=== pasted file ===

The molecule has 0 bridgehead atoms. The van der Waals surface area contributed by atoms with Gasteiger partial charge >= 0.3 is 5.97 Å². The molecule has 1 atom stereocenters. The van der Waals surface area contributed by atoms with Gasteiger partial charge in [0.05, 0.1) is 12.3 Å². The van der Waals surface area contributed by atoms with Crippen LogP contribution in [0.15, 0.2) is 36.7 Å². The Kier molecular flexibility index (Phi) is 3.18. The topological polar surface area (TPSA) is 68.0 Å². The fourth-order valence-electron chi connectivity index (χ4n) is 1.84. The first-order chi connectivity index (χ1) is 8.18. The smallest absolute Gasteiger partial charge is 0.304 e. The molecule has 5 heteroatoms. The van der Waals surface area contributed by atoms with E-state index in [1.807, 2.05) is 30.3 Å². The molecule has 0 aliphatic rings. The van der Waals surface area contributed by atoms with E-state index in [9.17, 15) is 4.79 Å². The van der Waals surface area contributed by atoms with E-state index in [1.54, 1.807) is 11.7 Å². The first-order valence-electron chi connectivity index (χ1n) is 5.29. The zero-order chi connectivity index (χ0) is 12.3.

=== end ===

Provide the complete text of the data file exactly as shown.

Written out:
The molecule has 0 bridgehead atoms. The van der Waals surface area contributed by atoms with Gasteiger partial charge >= 0.3 is 5.97 Å². The molecule has 1 atom stereocenters. The van der Waals surface area contributed by atoms with Gasteiger partial charge in [0.05, 0.1) is 12.3 Å². The van der Waals surface area contributed by atoms with Crippen LogP contribution in [0.15, 0.2) is 36.7 Å². The Kier molecular flexibility index (Phi) is 3.18. The topological polar surface area (TPSA) is 68.0 Å². The fourth-order valence-electron chi connectivity index (χ4n) is 1.84. The first-order chi connectivity index (χ1) is 8.18. The smallest absolute Gasteiger partial charge is 0.304 e. The molecule has 5 heteroatoms. The van der Waals surface area contributed by atoms with E-state index in [1.807, 2.05) is 30.3 Å². The molecule has 0 aliphatic rings. The van der Waals surface area contributed by atoms with E-state index in [9.17, 15) is 4.79 Å². The van der Waals surface area contributed by atoms with E-state index in [1.54, 1.807) is 11.7 Å². The first-order valence-electron chi connectivity index (χ1n) is 5.29. The zero-order chi connectivity index (χ0) is 12.3.